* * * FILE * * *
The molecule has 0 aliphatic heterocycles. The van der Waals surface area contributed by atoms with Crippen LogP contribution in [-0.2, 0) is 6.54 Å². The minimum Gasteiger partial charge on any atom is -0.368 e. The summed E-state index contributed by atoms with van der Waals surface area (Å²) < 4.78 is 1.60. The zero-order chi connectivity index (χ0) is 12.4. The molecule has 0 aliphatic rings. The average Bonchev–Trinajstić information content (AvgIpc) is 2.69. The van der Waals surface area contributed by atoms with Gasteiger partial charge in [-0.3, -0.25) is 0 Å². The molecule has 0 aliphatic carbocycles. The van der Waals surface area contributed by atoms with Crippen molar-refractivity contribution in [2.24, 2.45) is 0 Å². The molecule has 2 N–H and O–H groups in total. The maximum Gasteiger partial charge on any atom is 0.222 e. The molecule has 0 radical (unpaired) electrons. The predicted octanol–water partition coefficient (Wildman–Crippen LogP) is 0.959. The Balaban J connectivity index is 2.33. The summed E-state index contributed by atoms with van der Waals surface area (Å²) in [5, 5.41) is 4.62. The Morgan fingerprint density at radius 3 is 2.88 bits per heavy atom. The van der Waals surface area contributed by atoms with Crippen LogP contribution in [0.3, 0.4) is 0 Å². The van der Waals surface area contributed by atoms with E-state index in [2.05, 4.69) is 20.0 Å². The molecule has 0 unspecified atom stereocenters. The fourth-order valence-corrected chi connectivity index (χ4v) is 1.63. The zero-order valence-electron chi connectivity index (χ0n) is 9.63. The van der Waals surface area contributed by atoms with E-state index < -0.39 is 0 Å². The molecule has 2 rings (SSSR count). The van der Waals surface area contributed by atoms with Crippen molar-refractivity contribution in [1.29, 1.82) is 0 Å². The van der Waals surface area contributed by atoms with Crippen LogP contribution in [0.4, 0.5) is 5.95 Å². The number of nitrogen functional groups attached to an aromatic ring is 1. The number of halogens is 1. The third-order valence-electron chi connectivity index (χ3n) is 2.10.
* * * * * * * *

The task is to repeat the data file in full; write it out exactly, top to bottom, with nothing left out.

The molecule has 0 aliphatic heterocycles. The van der Waals surface area contributed by atoms with Crippen LogP contribution in [-0.2, 0) is 6.54 Å². The minimum Gasteiger partial charge on any atom is -0.368 e. The summed E-state index contributed by atoms with van der Waals surface area (Å²) < 4.78 is 1.60. The zero-order chi connectivity index (χ0) is 12.4. The molecule has 0 aliphatic rings. The average Bonchev–Trinajstić information content (AvgIpc) is 2.69. The van der Waals surface area contributed by atoms with Gasteiger partial charge in [-0.3, -0.25) is 0 Å². The molecule has 0 aliphatic carbocycles. The van der Waals surface area contributed by atoms with Crippen molar-refractivity contribution in [2.24, 2.45) is 0 Å². The molecule has 2 N–H and O–H groups in total. The maximum Gasteiger partial charge on any atom is 0.222 e. The molecule has 0 radical (unpaired) electrons. The predicted octanol–water partition coefficient (Wildman–Crippen LogP) is 0.959. The Balaban J connectivity index is 2.33. The summed E-state index contributed by atoms with van der Waals surface area (Å²) in [5, 5.41) is 4.62. The Morgan fingerprint density at radius 3 is 2.88 bits per heavy atom. The van der Waals surface area contributed by atoms with Crippen LogP contribution in [0.3, 0.4) is 0 Å². The van der Waals surface area contributed by atoms with E-state index in [2.05, 4.69) is 20.0 Å². The molecule has 0 unspecified atom stereocenters. The fourth-order valence-corrected chi connectivity index (χ4v) is 1.63. The zero-order valence-electron chi connectivity index (χ0n) is 9.63. The van der Waals surface area contributed by atoms with E-state index < -0.39 is 0 Å². The molecule has 2 rings (SSSR count). The van der Waals surface area contributed by atoms with Crippen molar-refractivity contribution in [1.29, 1.82) is 0 Å². The van der Waals surface area contributed by atoms with Crippen LogP contribution in [0.4, 0.5) is 5.95 Å². The number of nitrogen functional groups attached to an aromatic ring is 1. The number of halogens is 1. The third-order valence-electron chi connectivity index (χ3n) is 2.10.